ResultsBy Mayo Clinic staff
Higher than normal levels of nitric oxide generally mean your airways are inflamed — a sign of asthma.
- Levels under about 20 parts per billion in children and under about 30 parts per billion in adults are considered normal.
- More than 25 parts per billion in children and 35 parts per billion in adults may signal airway inflammation caused by asthma.
Keep in mind, nitric oxide test results can vary widely from person to person. When interpreting test results, your doctor will consider a number of other factors. These may include:
- Results of other tests, such as peak flow tests or spirometry tests
- Past nitric oxide test results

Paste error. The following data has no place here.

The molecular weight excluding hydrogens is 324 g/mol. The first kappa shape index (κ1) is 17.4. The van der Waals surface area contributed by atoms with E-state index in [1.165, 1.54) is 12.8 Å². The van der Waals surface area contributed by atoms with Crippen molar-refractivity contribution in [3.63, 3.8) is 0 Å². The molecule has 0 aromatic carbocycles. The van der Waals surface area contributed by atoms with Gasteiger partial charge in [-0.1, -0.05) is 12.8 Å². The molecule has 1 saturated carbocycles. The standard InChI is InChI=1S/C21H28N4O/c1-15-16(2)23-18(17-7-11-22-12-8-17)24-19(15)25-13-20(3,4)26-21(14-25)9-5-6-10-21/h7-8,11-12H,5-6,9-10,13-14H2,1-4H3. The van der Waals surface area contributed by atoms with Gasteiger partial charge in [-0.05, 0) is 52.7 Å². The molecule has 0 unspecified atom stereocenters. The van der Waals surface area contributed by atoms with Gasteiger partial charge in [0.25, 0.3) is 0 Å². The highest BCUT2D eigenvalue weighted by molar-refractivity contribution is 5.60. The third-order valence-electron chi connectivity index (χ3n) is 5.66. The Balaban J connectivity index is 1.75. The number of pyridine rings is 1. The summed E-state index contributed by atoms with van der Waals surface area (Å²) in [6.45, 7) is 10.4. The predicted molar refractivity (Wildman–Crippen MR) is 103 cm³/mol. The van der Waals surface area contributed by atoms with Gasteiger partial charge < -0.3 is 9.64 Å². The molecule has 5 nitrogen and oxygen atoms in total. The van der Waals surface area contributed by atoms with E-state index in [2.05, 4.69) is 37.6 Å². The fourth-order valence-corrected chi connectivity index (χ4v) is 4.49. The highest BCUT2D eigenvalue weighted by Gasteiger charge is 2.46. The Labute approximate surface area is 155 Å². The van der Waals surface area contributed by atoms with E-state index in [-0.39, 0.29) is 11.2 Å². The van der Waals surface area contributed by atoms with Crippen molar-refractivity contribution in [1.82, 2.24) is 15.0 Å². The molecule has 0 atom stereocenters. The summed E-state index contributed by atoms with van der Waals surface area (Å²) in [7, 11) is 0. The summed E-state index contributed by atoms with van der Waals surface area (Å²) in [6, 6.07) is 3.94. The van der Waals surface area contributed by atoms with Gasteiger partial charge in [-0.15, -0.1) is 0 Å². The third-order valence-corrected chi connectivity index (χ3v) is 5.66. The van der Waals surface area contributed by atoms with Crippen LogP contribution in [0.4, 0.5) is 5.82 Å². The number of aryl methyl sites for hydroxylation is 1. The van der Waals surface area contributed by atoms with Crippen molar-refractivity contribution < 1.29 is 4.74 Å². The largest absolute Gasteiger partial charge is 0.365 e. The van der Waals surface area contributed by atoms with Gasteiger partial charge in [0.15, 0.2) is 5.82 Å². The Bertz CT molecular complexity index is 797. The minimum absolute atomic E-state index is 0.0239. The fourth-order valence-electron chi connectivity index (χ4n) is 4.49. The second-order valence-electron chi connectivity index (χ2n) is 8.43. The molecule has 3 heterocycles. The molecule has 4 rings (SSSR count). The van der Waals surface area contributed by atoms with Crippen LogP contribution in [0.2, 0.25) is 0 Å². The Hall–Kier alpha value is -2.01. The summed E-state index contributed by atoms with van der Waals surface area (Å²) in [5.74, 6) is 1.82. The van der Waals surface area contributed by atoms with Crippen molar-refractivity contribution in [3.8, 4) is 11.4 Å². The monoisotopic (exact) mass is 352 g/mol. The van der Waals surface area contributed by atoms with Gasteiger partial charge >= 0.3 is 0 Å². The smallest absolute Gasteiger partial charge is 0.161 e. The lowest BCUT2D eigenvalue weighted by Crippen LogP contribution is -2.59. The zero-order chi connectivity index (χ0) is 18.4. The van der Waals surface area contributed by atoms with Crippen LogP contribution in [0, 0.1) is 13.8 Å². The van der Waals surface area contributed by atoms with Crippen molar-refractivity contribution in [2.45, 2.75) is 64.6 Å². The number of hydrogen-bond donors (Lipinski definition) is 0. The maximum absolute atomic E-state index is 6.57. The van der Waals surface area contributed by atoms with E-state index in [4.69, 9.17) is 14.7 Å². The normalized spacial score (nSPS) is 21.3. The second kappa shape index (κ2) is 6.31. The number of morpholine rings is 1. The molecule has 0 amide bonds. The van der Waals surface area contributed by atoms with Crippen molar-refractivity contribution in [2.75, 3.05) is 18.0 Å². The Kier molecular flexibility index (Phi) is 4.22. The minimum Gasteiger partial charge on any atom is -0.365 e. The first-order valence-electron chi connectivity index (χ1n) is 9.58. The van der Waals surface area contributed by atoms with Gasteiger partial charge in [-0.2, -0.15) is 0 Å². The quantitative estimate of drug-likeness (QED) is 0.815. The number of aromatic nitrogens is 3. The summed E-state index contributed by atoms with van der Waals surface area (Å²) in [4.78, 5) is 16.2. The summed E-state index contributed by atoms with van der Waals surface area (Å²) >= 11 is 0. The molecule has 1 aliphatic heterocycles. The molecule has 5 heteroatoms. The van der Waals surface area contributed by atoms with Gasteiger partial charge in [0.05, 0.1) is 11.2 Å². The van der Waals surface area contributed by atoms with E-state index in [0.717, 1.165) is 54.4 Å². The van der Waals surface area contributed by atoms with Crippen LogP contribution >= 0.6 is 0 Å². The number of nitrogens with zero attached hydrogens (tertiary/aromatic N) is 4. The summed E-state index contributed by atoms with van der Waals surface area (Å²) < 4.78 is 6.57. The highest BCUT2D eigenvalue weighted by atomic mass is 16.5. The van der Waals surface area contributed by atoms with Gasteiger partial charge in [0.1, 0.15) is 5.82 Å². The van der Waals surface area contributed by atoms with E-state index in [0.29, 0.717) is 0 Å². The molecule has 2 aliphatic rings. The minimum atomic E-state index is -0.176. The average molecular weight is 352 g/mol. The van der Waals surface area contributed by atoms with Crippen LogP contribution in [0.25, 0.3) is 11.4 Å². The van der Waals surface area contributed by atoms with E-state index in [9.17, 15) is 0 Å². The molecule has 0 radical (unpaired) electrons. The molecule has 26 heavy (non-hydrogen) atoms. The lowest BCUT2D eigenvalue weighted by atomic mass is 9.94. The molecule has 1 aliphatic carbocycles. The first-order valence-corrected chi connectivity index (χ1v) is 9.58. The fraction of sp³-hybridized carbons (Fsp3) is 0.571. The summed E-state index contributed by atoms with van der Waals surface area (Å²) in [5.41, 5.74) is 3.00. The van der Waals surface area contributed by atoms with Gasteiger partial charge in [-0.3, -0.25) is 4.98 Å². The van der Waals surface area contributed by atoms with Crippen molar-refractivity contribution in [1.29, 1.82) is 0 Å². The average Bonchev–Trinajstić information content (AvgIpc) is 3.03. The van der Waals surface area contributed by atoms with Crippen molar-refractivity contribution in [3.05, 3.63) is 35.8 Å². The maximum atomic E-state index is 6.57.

- Your asthma signs and symptoms
- Any medications you take
- Whether you have a cold or the flu
- Whether you have hay fever or other allergies
- Dinakar C. Exhaled nitric oxide in pediatric asthma. Current Allergy and Asthma Reports. 2009;9:30.
- Budev MM, et al. Battery of maneuvers. In: Carey WD, et al. Cleveland Clinic: Current Clinical Medicine. 2nd ed. Philadelphia, Pa.: Saunders Elsevier; 2010. http://www.mdconsult.com/books/page.do?eid=4-u1.0-B978-1-4160-6643-9..00169-7--s0020&isbn=978-1-4160-6643-9&sid=1098987055&type=bookPage§ionEid=4-u1.0-B978-1-4160-6643-9..00169-7--s0135&uniqId=230624543-7#4-u1.0-B978-1-4160-6643-9..00169-7--s0135. Accessed Dec. 23, 2010.
- Barnes PJ, et al. Exhaled nitric oxide in pulmonary diseases. Chest. 2010;138;682.
- Li JT (expert opinion). Mayo Clinic, Rochester, Minn. Jan. 4, 2010.